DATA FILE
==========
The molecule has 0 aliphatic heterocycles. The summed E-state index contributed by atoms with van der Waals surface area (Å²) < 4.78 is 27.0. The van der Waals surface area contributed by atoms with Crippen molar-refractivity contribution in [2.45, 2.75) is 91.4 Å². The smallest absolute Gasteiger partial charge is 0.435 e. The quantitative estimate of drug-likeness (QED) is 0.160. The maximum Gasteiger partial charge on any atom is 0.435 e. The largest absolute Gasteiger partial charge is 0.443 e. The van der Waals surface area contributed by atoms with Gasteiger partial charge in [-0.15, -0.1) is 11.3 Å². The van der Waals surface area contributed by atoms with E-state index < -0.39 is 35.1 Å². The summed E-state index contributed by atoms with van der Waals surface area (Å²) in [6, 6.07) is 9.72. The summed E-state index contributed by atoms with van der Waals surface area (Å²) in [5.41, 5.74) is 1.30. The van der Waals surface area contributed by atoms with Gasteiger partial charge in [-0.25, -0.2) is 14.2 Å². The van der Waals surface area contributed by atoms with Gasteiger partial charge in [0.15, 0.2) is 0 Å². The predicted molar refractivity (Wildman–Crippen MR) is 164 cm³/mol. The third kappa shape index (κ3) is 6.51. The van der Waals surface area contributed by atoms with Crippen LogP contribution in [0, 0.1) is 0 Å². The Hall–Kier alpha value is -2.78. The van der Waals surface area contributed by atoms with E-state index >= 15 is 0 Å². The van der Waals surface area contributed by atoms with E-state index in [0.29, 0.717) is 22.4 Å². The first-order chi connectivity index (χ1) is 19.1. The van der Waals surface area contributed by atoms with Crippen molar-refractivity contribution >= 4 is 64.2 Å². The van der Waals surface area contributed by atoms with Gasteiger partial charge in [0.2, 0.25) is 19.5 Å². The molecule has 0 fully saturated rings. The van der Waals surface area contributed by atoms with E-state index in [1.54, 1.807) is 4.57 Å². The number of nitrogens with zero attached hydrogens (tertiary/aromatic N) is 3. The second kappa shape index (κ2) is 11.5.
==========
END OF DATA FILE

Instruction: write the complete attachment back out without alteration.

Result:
The molecule has 0 aliphatic heterocycles. The summed E-state index contributed by atoms with van der Waals surface area (Å²) < 4.78 is 27.0. The van der Waals surface area contributed by atoms with Crippen molar-refractivity contribution in [2.45, 2.75) is 91.4 Å². The smallest absolute Gasteiger partial charge is 0.435 e. The quantitative estimate of drug-likeness (QED) is 0.160. The maximum Gasteiger partial charge on any atom is 0.435 e. The largest absolute Gasteiger partial charge is 0.443 e. The van der Waals surface area contributed by atoms with Gasteiger partial charge in [-0.15, -0.1) is 11.3 Å². The van der Waals surface area contributed by atoms with E-state index < -0.39 is 35.1 Å². The summed E-state index contributed by atoms with van der Waals surface area (Å²) in [6, 6.07) is 9.72. The summed E-state index contributed by atoms with van der Waals surface area (Å²) in [5.41, 5.74) is 1.30. The van der Waals surface area contributed by atoms with Gasteiger partial charge in [-0.25, -0.2) is 14.2 Å². The van der Waals surface area contributed by atoms with Gasteiger partial charge in [0.15, 0.2) is 0 Å². The predicted molar refractivity (Wildman–Crippen MR) is 164 cm³/mol. The third kappa shape index (κ3) is 6.51. The van der Waals surface area contributed by atoms with Crippen LogP contribution in [0, 0.1) is 0 Å². The Hall–Kier alpha value is -2.78. The van der Waals surface area contributed by atoms with E-state index >= 15 is 0 Å². The van der Waals surface area contributed by atoms with E-state index in [0.29, 0.717) is 22.4 Å². The first-order chi connectivity index (χ1) is 19.1. The van der Waals surface area contributed by atoms with Crippen molar-refractivity contribution >= 4 is 64.2 Å². The van der Waals surface area contributed by atoms with Gasteiger partial charge in [0.2, 0.25) is 19.5 Å². The molecule has 0 fully saturated rings. The van der Waals surface area contributed by atoms with E-state index in [1.54, 1.807) is 4.57 Å². The number of nitrogens with zero attached hydrogens (tertiary/aromatic N) is 3. The second kappa shape index (κ2) is 11.5.